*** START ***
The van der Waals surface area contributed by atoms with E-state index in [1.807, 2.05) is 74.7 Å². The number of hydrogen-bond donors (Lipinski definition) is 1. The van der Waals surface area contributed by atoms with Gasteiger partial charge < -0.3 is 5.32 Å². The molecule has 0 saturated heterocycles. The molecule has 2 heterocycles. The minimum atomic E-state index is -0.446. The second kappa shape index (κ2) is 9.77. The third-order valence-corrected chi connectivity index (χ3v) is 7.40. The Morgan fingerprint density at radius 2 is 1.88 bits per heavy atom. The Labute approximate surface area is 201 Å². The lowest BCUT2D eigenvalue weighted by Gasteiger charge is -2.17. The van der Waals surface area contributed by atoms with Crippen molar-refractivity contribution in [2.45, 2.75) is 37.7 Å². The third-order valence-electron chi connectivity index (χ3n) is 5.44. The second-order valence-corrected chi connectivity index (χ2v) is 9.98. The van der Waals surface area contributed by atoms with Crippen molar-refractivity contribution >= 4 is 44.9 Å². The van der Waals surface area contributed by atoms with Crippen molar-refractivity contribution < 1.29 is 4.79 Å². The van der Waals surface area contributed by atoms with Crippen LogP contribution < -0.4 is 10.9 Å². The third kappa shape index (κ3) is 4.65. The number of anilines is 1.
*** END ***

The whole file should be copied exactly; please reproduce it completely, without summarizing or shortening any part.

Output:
The van der Waals surface area contributed by atoms with E-state index in [1.807, 2.05) is 74.7 Å². The number of hydrogen-bond donors (Lipinski definition) is 1. The van der Waals surface area contributed by atoms with Gasteiger partial charge < -0.3 is 5.32 Å². The molecule has 0 saturated heterocycles. The molecule has 2 heterocycles. The minimum atomic E-state index is -0.446. The second kappa shape index (κ2) is 9.77. The third-order valence-corrected chi connectivity index (χ3v) is 7.40. The Morgan fingerprint density at radius 2 is 1.88 bits per heavy atom. The Labute approximate surface area is 201 Å². The lowest BCUT2D eigenvalue weighted by Gasteiger charge is -2.17. The van der Waals surface area contributed by atoms with Crippen molar-refractivity contribution in [2.45, 2.75) is 37.7 Å². The third-order valence-electron chi connectivity index (χ3n) is 5.44. The second-order valence-corrected chi connectivity index (χ2v) is 9.98. The van der Waals surface area contributed by atoms with Crippen molar-refractivity contribution >= 4 is 44.9 Å². The van der Waals surface area contributed by atoms with Crippen molar-refractivity contribution < 1.29 is 4.79 Å². The van der Waals surface area contributed by atoms with Crippen LogP contribution < -0.4 is 10.9 Å². The third kappa shape index (κ3) is 4.65. The number of anilines is 1.